Thursday, June 7, 2012

on the power of two

The summer after my sophomore year of high school was the summer of me and my mom.  The year before had been rough and the years after would prove tricky, but that summer, those few months, we were settled, relaxed, and had started to understand the new world that was life after the end of the nuclear family.  It wasn’t perfect, that new world.  I grew up a bit too quickly, knew too much about the inner workings of my parents' marriage and divorce, but she was mine.  It was during this time that I started to joke that I had become the proud parent of a 46 year-old divorcee: every Sunday I moved from one place to the other and we parented each other, grew up together, she was mine.

It was a year of firsts.  The first time my mom did the grocery shopping she called me from the payphone outside King Kullen to tell me how proud she was.  The dinner that night may have been a pint of Cherry Garcia and some spaghetti with a jar of sauce*, but she had done it.  In the years before the divorce my Dad had been the grocery shopper, the most nights of the week dinner maker, and always the highway driver.  I remember the first time she drove the two of us out to my grandmother’s on the North Fork.  The merge onto the LIE from Deer Park Avenue was something she never had to do in that old life of her and my Dad, me and my brother.  In this new life the responsibility was hers, I was too young to drive, and instead of staying home and accepting that she was scared, we did it.  She picked me up from lifeguarding class on a cloudless Friday afternoon, windows down, Indigo Girls blasting, and we merged.  I loosened the seatbelt and turned all the way around to get a better view.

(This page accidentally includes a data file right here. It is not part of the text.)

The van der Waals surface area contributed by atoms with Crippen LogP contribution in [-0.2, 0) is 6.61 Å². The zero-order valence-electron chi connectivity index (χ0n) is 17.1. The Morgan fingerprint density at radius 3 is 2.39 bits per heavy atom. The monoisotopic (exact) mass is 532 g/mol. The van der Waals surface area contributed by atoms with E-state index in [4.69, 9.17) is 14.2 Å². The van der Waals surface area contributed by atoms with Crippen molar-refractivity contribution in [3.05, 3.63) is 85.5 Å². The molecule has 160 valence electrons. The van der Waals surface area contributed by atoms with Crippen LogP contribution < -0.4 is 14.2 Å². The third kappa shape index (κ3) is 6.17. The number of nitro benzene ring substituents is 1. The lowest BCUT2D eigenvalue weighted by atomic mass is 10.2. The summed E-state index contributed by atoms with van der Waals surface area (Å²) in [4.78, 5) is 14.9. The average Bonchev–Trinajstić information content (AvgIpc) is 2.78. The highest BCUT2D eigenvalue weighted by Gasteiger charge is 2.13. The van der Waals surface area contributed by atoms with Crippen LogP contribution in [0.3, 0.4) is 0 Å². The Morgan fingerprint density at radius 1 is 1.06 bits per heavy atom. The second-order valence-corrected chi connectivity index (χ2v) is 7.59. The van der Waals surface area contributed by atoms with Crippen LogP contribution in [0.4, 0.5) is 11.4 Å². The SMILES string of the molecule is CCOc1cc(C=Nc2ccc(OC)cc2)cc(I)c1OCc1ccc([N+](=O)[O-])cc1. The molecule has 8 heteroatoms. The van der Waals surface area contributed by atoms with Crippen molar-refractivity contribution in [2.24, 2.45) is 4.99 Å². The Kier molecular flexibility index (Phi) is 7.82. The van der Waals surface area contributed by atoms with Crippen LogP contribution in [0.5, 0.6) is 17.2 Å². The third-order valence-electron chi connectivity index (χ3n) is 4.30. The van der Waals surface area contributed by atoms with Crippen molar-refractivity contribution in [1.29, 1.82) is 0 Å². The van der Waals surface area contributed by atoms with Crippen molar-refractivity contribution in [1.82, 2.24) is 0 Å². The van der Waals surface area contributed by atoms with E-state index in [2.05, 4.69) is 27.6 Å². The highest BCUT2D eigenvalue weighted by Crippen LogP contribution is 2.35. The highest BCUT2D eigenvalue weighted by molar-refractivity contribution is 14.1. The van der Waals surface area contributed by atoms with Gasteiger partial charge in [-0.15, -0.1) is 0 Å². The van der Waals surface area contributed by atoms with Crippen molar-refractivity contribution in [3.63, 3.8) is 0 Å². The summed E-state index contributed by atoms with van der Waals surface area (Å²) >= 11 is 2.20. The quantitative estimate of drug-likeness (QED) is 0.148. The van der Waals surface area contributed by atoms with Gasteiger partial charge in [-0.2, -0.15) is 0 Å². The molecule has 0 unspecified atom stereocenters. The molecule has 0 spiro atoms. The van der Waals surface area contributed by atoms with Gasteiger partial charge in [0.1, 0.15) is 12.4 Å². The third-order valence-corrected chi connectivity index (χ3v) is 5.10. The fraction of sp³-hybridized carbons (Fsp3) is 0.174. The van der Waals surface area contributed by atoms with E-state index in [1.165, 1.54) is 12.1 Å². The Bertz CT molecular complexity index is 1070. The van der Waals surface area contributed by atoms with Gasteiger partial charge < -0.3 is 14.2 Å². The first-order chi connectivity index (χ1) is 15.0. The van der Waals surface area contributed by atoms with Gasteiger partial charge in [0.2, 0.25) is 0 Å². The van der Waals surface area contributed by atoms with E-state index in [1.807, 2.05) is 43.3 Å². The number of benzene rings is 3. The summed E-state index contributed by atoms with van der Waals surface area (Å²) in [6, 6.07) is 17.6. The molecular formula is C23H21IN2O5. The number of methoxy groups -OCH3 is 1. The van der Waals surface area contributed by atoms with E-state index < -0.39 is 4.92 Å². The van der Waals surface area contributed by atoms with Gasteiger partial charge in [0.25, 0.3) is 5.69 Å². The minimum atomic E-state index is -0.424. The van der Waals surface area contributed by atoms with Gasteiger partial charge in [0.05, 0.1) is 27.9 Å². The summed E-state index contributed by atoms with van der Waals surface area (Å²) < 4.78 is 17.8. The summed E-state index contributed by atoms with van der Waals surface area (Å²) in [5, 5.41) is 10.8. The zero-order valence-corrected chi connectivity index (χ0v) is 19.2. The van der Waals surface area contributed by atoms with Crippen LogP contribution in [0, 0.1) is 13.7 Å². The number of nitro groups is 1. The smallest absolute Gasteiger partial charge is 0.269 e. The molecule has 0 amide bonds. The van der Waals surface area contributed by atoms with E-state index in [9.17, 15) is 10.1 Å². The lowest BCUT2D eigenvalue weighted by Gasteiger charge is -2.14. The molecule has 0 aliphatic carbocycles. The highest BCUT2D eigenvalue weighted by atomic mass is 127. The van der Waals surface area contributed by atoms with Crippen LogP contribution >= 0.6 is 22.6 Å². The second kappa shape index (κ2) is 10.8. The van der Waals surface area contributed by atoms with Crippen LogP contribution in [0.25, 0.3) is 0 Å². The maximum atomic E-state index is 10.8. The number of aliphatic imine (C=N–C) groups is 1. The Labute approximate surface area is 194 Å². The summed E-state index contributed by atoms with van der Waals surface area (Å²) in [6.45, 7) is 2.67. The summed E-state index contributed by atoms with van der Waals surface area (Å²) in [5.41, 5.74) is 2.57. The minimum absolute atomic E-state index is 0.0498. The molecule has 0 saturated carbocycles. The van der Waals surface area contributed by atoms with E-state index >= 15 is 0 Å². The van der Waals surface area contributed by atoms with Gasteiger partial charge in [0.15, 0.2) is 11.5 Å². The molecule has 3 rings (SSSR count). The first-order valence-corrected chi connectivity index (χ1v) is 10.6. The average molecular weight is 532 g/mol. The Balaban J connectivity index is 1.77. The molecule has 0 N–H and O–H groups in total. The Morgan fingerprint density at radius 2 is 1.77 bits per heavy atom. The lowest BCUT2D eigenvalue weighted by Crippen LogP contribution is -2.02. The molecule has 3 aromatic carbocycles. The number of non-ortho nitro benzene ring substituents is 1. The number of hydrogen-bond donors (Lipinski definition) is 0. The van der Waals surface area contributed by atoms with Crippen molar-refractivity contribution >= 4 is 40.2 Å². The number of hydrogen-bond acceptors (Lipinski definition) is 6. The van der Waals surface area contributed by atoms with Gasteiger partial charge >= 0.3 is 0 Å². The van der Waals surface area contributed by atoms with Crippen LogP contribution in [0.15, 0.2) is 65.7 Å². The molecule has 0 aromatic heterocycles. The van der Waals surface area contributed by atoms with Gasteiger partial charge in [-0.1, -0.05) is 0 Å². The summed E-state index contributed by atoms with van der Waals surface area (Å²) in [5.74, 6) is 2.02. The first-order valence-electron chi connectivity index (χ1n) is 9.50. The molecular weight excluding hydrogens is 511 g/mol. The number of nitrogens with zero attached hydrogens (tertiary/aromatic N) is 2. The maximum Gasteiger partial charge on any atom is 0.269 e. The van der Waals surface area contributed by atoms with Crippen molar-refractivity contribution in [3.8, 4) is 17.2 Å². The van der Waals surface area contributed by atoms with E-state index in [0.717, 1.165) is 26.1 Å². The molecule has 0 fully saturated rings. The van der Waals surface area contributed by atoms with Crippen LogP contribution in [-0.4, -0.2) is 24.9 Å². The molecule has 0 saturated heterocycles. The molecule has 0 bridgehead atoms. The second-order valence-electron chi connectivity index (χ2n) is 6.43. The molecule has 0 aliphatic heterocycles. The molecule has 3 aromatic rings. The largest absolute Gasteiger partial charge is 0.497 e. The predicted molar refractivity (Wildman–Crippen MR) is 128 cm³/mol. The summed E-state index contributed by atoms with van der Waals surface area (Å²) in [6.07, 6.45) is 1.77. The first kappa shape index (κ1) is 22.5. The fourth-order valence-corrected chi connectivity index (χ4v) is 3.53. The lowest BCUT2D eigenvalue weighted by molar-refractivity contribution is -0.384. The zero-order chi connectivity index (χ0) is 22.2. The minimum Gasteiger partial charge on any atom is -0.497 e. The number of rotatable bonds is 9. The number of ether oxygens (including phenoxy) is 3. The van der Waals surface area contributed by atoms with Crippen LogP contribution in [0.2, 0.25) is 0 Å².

“Slow down, not yet, slow, slow, ok go go go merge merge merge!” 

She slammed her foot on the gas and it felt metaphorical even in that minute, even then with no presence of afterthought to help it along.  I knew as we sped through the cars with the volume up and our voices blending with the wind from the open sun roof that we were going to be ok.  I knew we had passed some test, some sort of challenge for how we were going to move through this new world.  And we would do it together.  We didn’t always play nice or fair, there would be plenty of angry hang ups and emails and words we wished to take back along the way, but she was, will always be, mine. 

" all the ghosts from your head,                    
I'm stronger than the monster beneath your bed,
smarter than the tricks played on your heart.
We'll look at them together then we'll take them apart,
adding up the total of a love that's true,
multiply life by the power of two..."

*disclaimer:  The Ben & Jerry's for dinner years were short lived. 


  1. I love the part about you getting in the car and merging, because I could just see the two of you. xoxo

  2. i am so grateful that you added the disclaimer(chicken cutlets and chicken divan came along)-but unfortunately,nothing beats depression like the boys-ben and gerry! beautiful honey-and i never merge without thinking of you-